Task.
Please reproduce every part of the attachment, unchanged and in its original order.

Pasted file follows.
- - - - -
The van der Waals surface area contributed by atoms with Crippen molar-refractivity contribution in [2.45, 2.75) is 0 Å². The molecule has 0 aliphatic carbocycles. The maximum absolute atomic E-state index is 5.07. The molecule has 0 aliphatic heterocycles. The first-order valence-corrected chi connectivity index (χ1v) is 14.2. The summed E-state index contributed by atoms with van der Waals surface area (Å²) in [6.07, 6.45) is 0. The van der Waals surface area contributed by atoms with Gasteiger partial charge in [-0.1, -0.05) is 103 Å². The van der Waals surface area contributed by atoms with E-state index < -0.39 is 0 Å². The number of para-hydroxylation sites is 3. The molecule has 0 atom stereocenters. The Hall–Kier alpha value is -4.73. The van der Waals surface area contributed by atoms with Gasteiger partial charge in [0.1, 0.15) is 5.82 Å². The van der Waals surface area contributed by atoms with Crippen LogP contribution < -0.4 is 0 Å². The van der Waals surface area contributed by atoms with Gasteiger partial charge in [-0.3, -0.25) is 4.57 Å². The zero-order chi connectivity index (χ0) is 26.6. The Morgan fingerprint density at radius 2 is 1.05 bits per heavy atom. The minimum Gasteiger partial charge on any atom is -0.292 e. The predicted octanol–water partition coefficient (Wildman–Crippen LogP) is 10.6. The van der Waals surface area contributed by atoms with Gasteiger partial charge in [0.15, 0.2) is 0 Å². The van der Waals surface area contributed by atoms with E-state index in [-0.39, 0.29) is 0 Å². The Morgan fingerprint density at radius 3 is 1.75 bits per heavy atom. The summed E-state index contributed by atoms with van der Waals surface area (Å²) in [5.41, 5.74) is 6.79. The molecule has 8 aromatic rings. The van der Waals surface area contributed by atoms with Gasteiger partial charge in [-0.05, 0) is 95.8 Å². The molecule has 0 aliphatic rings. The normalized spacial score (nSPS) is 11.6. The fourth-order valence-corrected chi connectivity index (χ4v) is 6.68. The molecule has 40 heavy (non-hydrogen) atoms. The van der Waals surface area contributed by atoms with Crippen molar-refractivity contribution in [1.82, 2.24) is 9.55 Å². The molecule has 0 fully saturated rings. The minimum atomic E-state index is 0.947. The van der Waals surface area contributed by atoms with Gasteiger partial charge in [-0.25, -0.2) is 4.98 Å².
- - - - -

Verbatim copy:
The van der Waals surface area contributed by atoms with Crippen molar-refractivity contribution in [2.45, 2.75) is 0 Å². The molecule has 0 aliphatic carbocycles. The maximum absolute atomic E-state index is 5.07. The molecule has 0 aliphatic heterocycles. The first-order valence-corrected chi connectivity index (χ1v) is 14.2. The summed E-state index contributed by atoms with van der Waals surface area (Å²) in [6.07, 6.45) is 0. The van der Waals surface area contributed by atoms with Gasteiger partial charge in [-0.1, -0.05) is 103 Å². The van der Waals surface area contributed by atoms with E-state index < -0.39 is 0 Å². The number of para-hydroxylation sites is 3. The molecule has 0 atom stereocenters. The Hall–Kier alpha value is -4.73. The van der Waals surface area contributed by atoms with Gasteiger partial charge in [0.1, 0.15) is 5.82 Å². The van der Waals surface area contributed by atoms with Crippen LogP contribution < -0.4 is 0 Å². The van der Waals surface area contributed by atoms with Gasteiger partial charge in [-0.3, -0.25) is 4.57 Å². The zero-order chi connectivity index (χ0) is 26.6. The Morgan fingerprint density at radius 2 is 1.05 bits per heavy atom. The minimum Gasteiger partial charge on any atom is -0.292 e. The predicted octanol–water partition coefficient (Wildman–Crippen LogP) is 10.6. The van der Waals surface area contributed by atoms with Gasteiger partial charge in [0.15, 0.2) is 0 Å². The van der Waals surface area contributed by atoms with E-state index in [-0.39, 0.29) is 0 Å². The Morgan fingerprint density at radius 3 is 1.75 bits per heavy atom. The summed E-state index contributed by atoms with van der Waals surface area (Å²) in [5.41, 5.74) is 6.79. The molecule has 8 aromatic rings. The van der Waals surface area contributed by atoms with Gasteiger partial charge in [-0.05, 0) is 95.8 Å². The molecule has 0 aliphatic rings. The normalized spacial score (nSPS) is 11.6. The fourth-order valence-corrected chi connectivity index (χ4v) is 6.68. The molecule has 40 heavy (non-hydrogen) atoms. The van der Waals surface area contributed by atoms with Crippen molar-refractivity contribution in [1.82, 2.24) is 9.55 Å². The molecule has 0 fully saturated rings. The minimum atomic E-state index is 0.947. The van der Waals surface area contributed by atoms with Gasteiger partial charge in [-0.25, -0.2) is 4.98 Å².